Jeffery Deaver

The Broken Window

"Deaver certainly is the master of deception..."


Data mining is the industry of the 21st century. Commercial companies collect information about us from thousands of sources - credit cards, loyalty programs, hidden radio tags in products, medical histories, employment and banking records, government filings, and many more - then analyze and sell the data to anyone willing to pay the going rate. Some people approve, citing economic benefits; others worry about the erosion of privacy.

But no one has been prepared for a new twist: A psychotic killer with access to the country's biggest data miner - Strategic Systems Datacorp - is using detailed information to work his way into the lives of victims, rape, rob and kill them and then blame unsuspecting innocents for the crimes. The killer's in-depth knowledge of the victims and his ability to plant damning evidence mean that even the most vocal protests of innocence go ignored by the police and juries.

The perpetrator has, in short, found a perfect means to literally get away with murder - until one of his fall guys turns out to be Lincoln Rhyme's cousin, Arthur, who is facing certain conviction for first-degree murder. Though the two Rhymes haven't had any contact for years, Lincoln agrees to look into the case. In the process he unravels a spider's web of crime that the killer, known only as Unknown Subject 522, has woven.

Rhyme, Amelia Sachs and the cast of the previous Rhyme books find themselves up against their most insidious villain yet, a man obsessed with collecting - from junk on the street to intimate details about our lives and the ultimate trophy: human lives themselves. Something he sees as mere streams of data. This is a man proficient with razors and guns, but whose most dangerous weapon is the information that he wields with ruthless precision against those he targets on a whim... and against those who try to stop him.

"How," Rhyme says, "can you defend yourself against the man who knows everything?" As the invisible 522 attacks his pursuers through identity theft and outright torture and murder, the struggling police have to turn to the likely source of the data the killer uses - the eerie and monolithic Strategic Systems Datacorp, headed by the legendary data mining pioneer, Andrew Sterling. His "mission" is the creation of a global empire based not on politics or money but on information. "Knowledge is power," Sterling continually reminds.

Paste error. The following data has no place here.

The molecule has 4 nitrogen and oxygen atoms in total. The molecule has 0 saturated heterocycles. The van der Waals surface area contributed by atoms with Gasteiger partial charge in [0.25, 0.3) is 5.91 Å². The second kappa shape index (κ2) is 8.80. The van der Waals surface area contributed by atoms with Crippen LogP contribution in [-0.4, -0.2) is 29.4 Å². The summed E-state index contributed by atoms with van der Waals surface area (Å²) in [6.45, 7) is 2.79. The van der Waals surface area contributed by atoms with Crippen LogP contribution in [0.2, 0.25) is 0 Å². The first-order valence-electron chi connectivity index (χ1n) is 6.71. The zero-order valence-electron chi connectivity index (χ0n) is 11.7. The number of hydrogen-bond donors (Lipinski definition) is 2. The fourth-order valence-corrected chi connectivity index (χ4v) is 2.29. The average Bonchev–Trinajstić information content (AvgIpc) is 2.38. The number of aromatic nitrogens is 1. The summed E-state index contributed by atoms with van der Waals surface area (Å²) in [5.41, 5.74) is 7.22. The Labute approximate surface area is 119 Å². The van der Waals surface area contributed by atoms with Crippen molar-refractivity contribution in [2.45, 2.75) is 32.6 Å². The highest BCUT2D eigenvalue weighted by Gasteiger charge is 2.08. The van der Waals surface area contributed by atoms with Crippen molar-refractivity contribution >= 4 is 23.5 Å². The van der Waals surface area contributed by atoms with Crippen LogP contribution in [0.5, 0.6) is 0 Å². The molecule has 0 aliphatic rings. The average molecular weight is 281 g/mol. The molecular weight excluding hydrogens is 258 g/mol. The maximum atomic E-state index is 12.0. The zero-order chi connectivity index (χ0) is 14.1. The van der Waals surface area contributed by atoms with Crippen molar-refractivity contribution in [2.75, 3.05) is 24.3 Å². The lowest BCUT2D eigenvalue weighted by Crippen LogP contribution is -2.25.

And for Lincoln Rhyme, the case has an added dimension. Arthur's re-emergence draws him back to his childhood and teen years and forces him to grapple with a tragedy from his past that he has avoided for decades.

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First, for all you technophobes, don't be put off that Broken Window is based quite a lot around computers. It makes fascinating reading that any organisation could at some point hold so much information about any one individual and makes you think twice about using a computer, a credit card of even a car ever again. You certainly wont be disappointed as Rhyme is still in his element with his forensic investigations. Here again it is amazing that so much infomation can be gleaned from such little evidence. Rhyme is still his usual acerbic self, although as each book develops this reader can slowly see a softer side to him. And, despite being so gruff at times, he still has a very loyal and close cirlcle of friends who are willing to do anything for him - even when it means bending the rules. I thought I found it quite easy to work out who the killer was, but - in the usual Deaver style - I was proven quite wrong. Deaver certainly is the master of deception, He eats, sleeps and breathes red herrings and is a master of the art of keeping the reader guessing to the last page; the last line. This is another sure-fire Deaver winner.

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